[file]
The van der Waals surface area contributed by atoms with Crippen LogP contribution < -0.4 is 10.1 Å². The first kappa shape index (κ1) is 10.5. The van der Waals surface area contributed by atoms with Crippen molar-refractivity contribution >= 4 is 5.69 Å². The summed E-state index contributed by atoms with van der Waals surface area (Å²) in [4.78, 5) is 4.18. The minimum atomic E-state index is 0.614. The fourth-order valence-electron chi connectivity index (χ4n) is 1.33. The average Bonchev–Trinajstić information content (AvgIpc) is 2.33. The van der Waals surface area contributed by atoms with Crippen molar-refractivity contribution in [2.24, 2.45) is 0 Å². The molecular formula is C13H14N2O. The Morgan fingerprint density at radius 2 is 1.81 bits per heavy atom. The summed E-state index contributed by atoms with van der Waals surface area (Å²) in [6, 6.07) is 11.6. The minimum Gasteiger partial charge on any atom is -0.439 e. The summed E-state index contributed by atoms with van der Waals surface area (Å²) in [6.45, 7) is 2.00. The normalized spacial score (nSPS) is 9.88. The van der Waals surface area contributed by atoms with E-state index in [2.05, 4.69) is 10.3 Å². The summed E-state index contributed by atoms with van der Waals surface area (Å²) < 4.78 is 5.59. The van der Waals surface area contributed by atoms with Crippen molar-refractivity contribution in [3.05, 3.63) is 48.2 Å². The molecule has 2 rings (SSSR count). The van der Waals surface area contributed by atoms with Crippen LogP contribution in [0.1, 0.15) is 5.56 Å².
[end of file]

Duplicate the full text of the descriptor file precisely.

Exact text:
The van der Waals surface area contributed by atoms with Crippen LogP contribution < -0.4 is 10.1 Å². The first kappa shape index (κ1) is 10.5. The van der Waals surface area contributed by atoms with Crippen molar-refractivity contribution >= 4 is 5.69 Å². The summed E-state index contributed by atoms with van der Waals surface area (Å²) in [4.78, 5) is 4.18. The minimum atomic E-state index is 0.614. The fourth-order valence-electron chi connectivity index (χ4n) is 1.33. The average Bonchev–Trinajstić information content (AvgIpc) is 2.33. The van der Waals surface area contributed by atoms with Crippen molar-refractivity contribution in [2.24, 2.45) is 0 Å². The molecular formula is C13H14N2O. The Morgan fingerprint density at radius 2 is 1.81 bits per heavy atom. The summed E-state index contributed by atoms with van der Waals surface area (Å²) in [6, 6.07) is 11.6. The minimum Gasteiger partial charge on any atom is -0.439 e. The summed E-state index contributed by atoms with van der Waals surface area (Å²) in [6.45, 7) is 2.00. The normalized spacial score (nSPS) is 9.88. The van der Waals surface area contributed by atoms with E-state index in [2.05, 4.69) is 10.3 Å². The summed E-state index contributed by atoms with van der Waals surface area (Å²) < 4.78 is 5.59. The van der Waals surface area contributed by atoms with Crippen molar-refractivity contribution in [3.05, 3.63) is 48.2 Å². The molecule has 2 rings (SSSR count). The van der Waals surface area contributed by atoms with Crippen LogP contribution in [0.1, 0.15) is 5.56 Å².